Now that everyone is presented with magnificent spread, the real business of eating can commence. The ladies will proudly present their salads-and-stuff, and the men will endeavour to pile your plate even higher with 'just-another-little-piece' of whatever they have cooked. The food is so good that conversation will inevitably totally cease, being replaced by a varied series of eating noises, appreciative "mmm's" , "ooooo's", and the occasional erudite "Delicious!". This will continue until the plates are cleaned off, inevitably by mopping up whatever juices are left on the plate using the dry end of a bread roll.

It is now considered polite to say: "Is there any more boerewors (pr. Boo-rah-wars) / rib / pap and sauce?" (or whatever else takes your fancy.) This is the cue to make a second visit to the food table before anyone else grabs the last whatever. Those who wish to create the impression that they are watching their figures will not fill up again, but will pick out one item at a time from the array and eat it in their fingers. Ducking in and out between the other diners will enable you to totally gorge yourself and still be able to say: "I didn't even have a second helping."

(NOTE: At this stage of the proceedings, the considerate host / hostess will provide the necessary facilities to wash hands etc. or the unfortunate guests will be forced to lick fingers to get the remnants of the eat-in-your-fingers. The high-tech civilised solution is one or more beautifully appointed and decorated guest bathroom/s. However, these are in short supply in the bush, but a large ceramic / glass / enamelled / plastic bowl together with a jug of warm water laced with the juice of a lemon will suffice very nicely.)

Dessert in Africa is sometimes problematic. Tarts and cake will do well, but ice cream turns to white liquid in five minutes. A jelly (US=Jello) will do better and for a delicious treat, make a jelly using real tropical fruit juice topped with sliced tinned peaches, apricots and fresh halved strawberries. Pour over a sauce made from the juice from the tinned peaches laced with Old Brown sherry and buchu-brandy and happiness is guaranteed. Try Amarula Cream liqueur poured over your apple tart!

(NOTE TO VEGETARIANS: I regret that carnivores predominate in Africa. Vegetables are widely eaten, but usually only as a side dish to something else that used to roam the savannah. We do welcome vegetarian cuisine as a break to the usual fare, but soon degenerate into the higher levels of the food chain. We don't mind you coming to dinner. After all, it means more meat for us!)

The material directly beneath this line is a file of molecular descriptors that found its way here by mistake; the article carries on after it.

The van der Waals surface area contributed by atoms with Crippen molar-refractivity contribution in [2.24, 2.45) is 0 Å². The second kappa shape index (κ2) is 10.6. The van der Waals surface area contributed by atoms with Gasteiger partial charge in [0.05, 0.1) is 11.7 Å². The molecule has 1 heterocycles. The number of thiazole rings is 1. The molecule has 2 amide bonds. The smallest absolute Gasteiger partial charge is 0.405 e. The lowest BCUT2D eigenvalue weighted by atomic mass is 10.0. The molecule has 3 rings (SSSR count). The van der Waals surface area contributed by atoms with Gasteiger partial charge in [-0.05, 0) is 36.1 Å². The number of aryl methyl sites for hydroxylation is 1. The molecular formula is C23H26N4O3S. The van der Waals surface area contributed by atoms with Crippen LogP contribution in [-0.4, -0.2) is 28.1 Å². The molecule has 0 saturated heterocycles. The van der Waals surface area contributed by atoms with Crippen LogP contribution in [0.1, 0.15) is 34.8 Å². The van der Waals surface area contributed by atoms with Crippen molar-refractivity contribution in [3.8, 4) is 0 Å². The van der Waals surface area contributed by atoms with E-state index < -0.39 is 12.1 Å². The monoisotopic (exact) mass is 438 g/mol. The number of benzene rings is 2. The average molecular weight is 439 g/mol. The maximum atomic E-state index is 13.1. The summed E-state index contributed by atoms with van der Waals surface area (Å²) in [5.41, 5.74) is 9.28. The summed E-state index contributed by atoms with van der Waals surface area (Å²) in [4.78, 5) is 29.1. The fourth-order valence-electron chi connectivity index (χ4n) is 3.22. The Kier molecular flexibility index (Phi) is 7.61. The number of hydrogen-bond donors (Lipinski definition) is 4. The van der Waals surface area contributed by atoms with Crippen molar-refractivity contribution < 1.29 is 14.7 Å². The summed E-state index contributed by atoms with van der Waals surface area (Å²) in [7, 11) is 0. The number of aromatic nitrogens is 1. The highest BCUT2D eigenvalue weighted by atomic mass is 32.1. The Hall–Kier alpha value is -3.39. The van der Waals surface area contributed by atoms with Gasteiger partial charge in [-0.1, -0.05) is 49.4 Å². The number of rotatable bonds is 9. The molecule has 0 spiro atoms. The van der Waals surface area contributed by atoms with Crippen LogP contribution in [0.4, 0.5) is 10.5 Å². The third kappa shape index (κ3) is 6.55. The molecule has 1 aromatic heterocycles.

After dessert, coffee is necessary. Best drunk black and strong enough to hold up the spoon, sugar is to taste. Caffeine-junkies such as myself drink refills and caffeine-intolerants drink tea, (Ceylon, herbal or local Rooibos).

Lager, local red wine, the latest fad-drink and old favourites such as whisky may be drunk at any stage during the evening. Most refreshments are consumed cold or at least chilled. Believe me, a rich Bordeaux at room temperature in Africa (about 25C) is terrible! Unlike our European cousins, we may drink a red wine with lobster, white wine with steak, pork or whatever. If you like it, you drink it.

After the meal, conversation may drift in many directions. Sport, sex, sport, practical philosophy, sport, politics and sport are most likely. Lethargy is inevitable as the fire warms your face, the stars twinkle in your eye and the animal noises frighten or intrigue you. Sleep is deep and restful after a braai. If you ate too much pap and gravy too quickly, the heartburn will make sleep fitful and you will wish you were dead before dawn.

Believe me, until you have feasted around a fire one night in the bush in tropical Africa, with the Southern Cross in sight, YOU HAVE NOT LIVED!. Every human on earth has roots in Africa.
Drop out, get out and get here!


Braais - continued

Post 7

Wand'rin star

This is absolutely fantastic. I can taste Val Hughes' marinade as I sit here 23 years on. I think you should turn this into a guide entry on its own. Braais in Lesotho,Malawi and RSA bore no relation to Oz ones and were certainly on a different planet to English ones.smiley - star


Braais

Post 8

Wrinkled Rocker

I'd be very pleased to turn this into a guide item.
Anyone care to tell me how?
Anyone care to "moderate"or contibute?


Braais

Post 9

Is mise Duncan

Brai tip: For tenderising chicken, leave it to soak in coca cola overnight. smiley - smiley yummy


Braais

Post 10

Wrinkled Rocker

To tenderise beef, wrap overnight in paw-paw (papaya) skin, flesh side inwards.

To cook ABSOLUTELY BRILLIANT steak, lightly rub a tender cut in OLIVE oil and place over FLAMES (other oils will blacken!) until well browned - only 2-5 minutes. Turn over and repeat. Others will not yet have even got their meat in the marinade and you are already eating !!

I cook TOUGH meat on a very low heat. The gravy/juice it cooks in must not bubble but steam is OK. Cook for 12 hours or so - it falls apart if you do it too long.

REALLY YUMMY!


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Barbeques!